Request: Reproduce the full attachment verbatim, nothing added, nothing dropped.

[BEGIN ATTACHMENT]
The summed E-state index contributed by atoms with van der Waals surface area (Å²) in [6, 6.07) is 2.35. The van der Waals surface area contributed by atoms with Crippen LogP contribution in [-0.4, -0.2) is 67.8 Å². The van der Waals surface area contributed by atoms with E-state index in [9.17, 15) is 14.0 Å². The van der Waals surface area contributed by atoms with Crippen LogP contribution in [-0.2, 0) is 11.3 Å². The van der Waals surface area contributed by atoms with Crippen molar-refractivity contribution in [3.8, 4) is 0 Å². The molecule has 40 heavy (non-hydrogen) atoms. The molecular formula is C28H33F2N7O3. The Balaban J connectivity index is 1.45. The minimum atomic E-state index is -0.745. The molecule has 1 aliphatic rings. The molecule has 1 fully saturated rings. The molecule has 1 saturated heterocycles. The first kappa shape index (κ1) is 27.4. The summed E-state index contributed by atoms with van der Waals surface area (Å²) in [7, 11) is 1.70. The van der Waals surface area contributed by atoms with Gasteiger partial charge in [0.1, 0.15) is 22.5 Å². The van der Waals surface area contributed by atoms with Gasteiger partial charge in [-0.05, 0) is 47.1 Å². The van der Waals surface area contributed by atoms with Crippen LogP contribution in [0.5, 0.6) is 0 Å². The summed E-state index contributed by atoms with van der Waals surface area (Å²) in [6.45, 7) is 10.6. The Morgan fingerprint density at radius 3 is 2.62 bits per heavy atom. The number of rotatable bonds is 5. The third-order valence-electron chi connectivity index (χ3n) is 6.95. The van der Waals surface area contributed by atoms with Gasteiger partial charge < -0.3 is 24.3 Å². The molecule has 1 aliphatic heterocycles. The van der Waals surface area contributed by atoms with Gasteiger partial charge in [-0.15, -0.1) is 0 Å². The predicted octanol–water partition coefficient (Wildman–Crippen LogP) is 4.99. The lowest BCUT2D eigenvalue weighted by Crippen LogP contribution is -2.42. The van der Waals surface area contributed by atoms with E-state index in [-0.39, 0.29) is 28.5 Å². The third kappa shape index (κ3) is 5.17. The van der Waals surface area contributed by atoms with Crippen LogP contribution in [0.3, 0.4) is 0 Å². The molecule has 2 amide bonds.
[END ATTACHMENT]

The summed E-state index contributed by atoms with van der Waals surface area (Å²) in [6, 6.07) is 2.35. The van der Waals surface area contributed by atoms with Crippen LogP contribution in [-0.4, -0.2) is 67.8 Å². The van der Waals surface area contributed by atoms with E-state index in [9.17, 15) is 14.0 Å². The van der Waals surface area contributed by atoms with Crippen LogP contribution in [-0.2, 0) is 11.3 Å². The van der Waals surface area contributed by atoms with Crippen molar-refractivity contribution in [3.8, 4) is 0 Å². The molecule has 40 heavy (non-hydrogen) atoms. The molecular formula is C28H33F2N7O3. The Balaban J connectivity index is 1.45. The minimum atomic E-state index is -0.745. The molecule has 1 aliphatic rings. The molecule has 1 fully saturated rings. The molecule has 1 saturated heterocycles. The first kappa shape index (κ1) is 27.4. The summed E-state index contributed by atoms with van der Waals surface area (Å²) in [7, 11) is 1.70. The van der Waals surface area contributed by atoms with Gasteiger partial charge in [0.1, 0.15) is 22.5 Å². The van der Waals surface area contributed by atoms with Gasteiger partial charge in [-0.05, 0) is 47.1 Å². The van der Waals surface area contributed by atoms with Crippen LogP contribution in [0.5, 0.6) is 0 Å². The summed E-state index contributed by atoms with van der Waals surface area (Å²) in [6.45, 7) is 10.6. The Morgan fingerprint density at radius 3 is 2.62 bits per heavy atom. The number of rotatable bonds is 5. The third-order valence-electron chi connectivity index (χ3n) is 6.95. The van der Waals surface area contributed by atoms with Gasteiger partial charge < -0.3 is 24.3 Å². The molecule has 1 aliphatic heterocycles. The van der Waals surface area contributed by atoms with Gasteiger partial charge in [-0.15, -0.1) is 0 Å². The predicted octanol–water partition coefficient (Wildman–Crippen LogP) is 4.99. The lowest BCUT2D eigenvalue weighted by Crippen LogP contribution is -2.42. The van der Waals surface area contributed by atoms with E-state index in [-0.39, 0.29) is 28.5 Å². The third kappa shape index (κ3) is 5.17. The van der Waals surface area contributed by atoms with Crippen LogP contribution in [0.3, 0.4) is 0 Å². The molecule has 2 amide bonds.